The thought of manual transmissions fading into history causes McKeel Hagerty to despair. As CEO of Hagerty Insurance Co., a firm that insures about 700,000 antique and collectible autos around the country, Hagerty says he has long been aware that the stick shift is slowly disappearing.
"Americans have always leaned toward convenience in driving," Hagerty says, reflecting on his professional knowledge of auto history. "Europeans -- especially the British -- have tended to prefer being more connected to the car and the road. And manual transmissions remain more popular in Europe today."
But more alarming, he says, is the realization that -- as a result -- fewer and fewer young Americans are learning to drive sticks. That trend doesn't bode well for a company specializing in antique cars.
In response, Hagerty has started a series of free events to allow teenagers to come learn how to drive manuals. He recently matched up his first event with a collector's show outside Detroit, bringing out 30 teens to master the heel-toe dance of clutches and gear shifts. He has already arranged for five more training events around the country next year and wants to increase the number to 20.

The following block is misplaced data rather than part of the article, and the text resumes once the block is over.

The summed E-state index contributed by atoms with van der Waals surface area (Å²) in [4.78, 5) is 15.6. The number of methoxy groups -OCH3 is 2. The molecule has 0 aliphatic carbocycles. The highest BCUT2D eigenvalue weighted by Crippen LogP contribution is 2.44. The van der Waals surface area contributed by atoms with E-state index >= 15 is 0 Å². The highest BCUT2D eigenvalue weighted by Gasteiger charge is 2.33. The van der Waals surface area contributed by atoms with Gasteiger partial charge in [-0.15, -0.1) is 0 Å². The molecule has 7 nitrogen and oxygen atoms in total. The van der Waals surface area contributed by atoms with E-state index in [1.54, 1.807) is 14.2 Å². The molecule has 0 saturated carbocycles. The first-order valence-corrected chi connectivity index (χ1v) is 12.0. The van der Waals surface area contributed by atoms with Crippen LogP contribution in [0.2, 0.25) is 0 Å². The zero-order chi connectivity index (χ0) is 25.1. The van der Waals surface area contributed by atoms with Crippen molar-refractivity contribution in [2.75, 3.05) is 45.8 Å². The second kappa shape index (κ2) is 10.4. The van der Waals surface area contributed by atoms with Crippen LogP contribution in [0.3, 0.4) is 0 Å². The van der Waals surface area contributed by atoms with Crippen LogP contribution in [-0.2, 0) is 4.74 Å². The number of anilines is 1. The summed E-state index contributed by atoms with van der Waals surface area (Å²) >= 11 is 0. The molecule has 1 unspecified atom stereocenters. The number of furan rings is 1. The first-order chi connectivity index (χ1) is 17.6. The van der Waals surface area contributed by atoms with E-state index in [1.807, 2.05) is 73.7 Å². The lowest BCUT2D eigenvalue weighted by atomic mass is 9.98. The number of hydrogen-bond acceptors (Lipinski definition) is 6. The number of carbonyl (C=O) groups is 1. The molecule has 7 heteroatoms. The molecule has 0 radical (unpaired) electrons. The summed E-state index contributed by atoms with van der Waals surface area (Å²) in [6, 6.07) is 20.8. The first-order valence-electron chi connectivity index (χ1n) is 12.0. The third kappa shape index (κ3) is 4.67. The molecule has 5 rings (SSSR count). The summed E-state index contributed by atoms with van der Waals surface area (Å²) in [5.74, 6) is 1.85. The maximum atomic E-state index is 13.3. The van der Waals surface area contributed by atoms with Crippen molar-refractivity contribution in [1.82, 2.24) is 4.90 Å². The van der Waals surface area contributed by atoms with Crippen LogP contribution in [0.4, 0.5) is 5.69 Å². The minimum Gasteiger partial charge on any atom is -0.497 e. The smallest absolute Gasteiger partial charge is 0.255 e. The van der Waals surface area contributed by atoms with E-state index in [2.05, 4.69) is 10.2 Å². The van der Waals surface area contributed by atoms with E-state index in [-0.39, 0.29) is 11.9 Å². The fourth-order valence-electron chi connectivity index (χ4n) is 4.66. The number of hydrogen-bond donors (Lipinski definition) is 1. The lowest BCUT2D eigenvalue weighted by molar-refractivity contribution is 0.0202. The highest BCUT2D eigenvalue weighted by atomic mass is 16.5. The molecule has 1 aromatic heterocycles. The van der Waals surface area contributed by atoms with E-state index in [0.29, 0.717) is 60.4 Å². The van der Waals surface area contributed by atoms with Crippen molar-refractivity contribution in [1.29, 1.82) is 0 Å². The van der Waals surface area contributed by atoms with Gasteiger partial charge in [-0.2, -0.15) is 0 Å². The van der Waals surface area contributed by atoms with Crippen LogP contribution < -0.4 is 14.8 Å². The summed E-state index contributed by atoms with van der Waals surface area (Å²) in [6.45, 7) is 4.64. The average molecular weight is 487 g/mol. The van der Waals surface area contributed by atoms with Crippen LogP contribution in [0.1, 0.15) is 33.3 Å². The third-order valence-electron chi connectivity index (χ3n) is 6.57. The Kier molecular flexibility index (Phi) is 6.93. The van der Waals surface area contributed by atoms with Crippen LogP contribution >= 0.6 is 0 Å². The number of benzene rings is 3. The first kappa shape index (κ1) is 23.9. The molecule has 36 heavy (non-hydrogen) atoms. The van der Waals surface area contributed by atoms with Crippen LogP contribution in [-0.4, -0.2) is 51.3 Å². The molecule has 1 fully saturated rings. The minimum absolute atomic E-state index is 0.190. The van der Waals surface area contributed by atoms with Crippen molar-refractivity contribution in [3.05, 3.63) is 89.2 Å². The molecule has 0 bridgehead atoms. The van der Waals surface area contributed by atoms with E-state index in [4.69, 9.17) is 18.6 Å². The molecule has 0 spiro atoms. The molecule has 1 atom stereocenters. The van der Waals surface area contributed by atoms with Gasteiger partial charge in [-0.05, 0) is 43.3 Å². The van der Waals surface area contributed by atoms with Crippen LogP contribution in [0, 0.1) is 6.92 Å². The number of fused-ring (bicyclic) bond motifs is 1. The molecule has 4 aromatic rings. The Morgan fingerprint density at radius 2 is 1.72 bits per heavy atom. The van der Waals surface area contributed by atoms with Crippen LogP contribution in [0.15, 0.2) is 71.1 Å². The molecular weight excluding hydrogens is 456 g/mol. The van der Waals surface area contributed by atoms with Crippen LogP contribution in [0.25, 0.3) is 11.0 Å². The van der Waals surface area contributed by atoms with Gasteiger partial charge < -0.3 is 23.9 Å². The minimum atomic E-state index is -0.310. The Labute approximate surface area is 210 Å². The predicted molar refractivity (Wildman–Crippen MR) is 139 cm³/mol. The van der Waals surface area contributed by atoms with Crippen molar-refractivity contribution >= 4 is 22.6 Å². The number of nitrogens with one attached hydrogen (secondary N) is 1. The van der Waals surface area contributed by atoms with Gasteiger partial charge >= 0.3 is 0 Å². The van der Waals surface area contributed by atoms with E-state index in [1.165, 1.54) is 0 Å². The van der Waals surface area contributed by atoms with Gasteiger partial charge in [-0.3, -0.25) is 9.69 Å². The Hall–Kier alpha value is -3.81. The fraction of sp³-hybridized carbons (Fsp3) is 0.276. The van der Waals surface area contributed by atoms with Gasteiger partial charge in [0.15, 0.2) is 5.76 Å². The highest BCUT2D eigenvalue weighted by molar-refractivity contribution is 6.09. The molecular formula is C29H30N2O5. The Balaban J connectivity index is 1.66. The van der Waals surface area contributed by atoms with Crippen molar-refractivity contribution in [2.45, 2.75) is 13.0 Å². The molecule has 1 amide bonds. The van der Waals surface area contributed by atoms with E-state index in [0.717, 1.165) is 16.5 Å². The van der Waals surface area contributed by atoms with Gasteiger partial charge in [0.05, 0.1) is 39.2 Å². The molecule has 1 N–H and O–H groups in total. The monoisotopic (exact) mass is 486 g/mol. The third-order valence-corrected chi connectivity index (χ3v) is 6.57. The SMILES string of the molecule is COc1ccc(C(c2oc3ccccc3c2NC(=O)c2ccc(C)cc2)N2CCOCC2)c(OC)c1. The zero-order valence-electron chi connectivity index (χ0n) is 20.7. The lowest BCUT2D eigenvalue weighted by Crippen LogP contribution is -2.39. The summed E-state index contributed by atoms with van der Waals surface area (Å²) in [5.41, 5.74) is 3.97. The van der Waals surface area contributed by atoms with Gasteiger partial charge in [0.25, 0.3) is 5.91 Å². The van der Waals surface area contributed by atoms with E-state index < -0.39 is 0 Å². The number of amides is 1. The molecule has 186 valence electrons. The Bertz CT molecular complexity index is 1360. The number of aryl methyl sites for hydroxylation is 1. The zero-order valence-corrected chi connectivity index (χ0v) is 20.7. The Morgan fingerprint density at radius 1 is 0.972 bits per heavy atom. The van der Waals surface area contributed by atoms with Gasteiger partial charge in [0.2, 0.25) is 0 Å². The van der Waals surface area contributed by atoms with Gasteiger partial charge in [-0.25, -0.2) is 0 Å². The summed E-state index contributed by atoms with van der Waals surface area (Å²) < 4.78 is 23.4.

Caleb Birdsley is one of the teenagers who recently maneuvered a manual-equipped Ford Model A around a Hagerty learning course.
Birdsley, a 10th-grader from Allenton, Mich., will have to wait until next April, when he turns 16 and gets his driver's license, to try his technique on real roads. But after that, he says, "I'll probably get a stick shift when I get a car.
"My friends in school don't get the shifting thing," he adds, eerily channeling drivers three times his age. "But I like it. I like being in control of the car."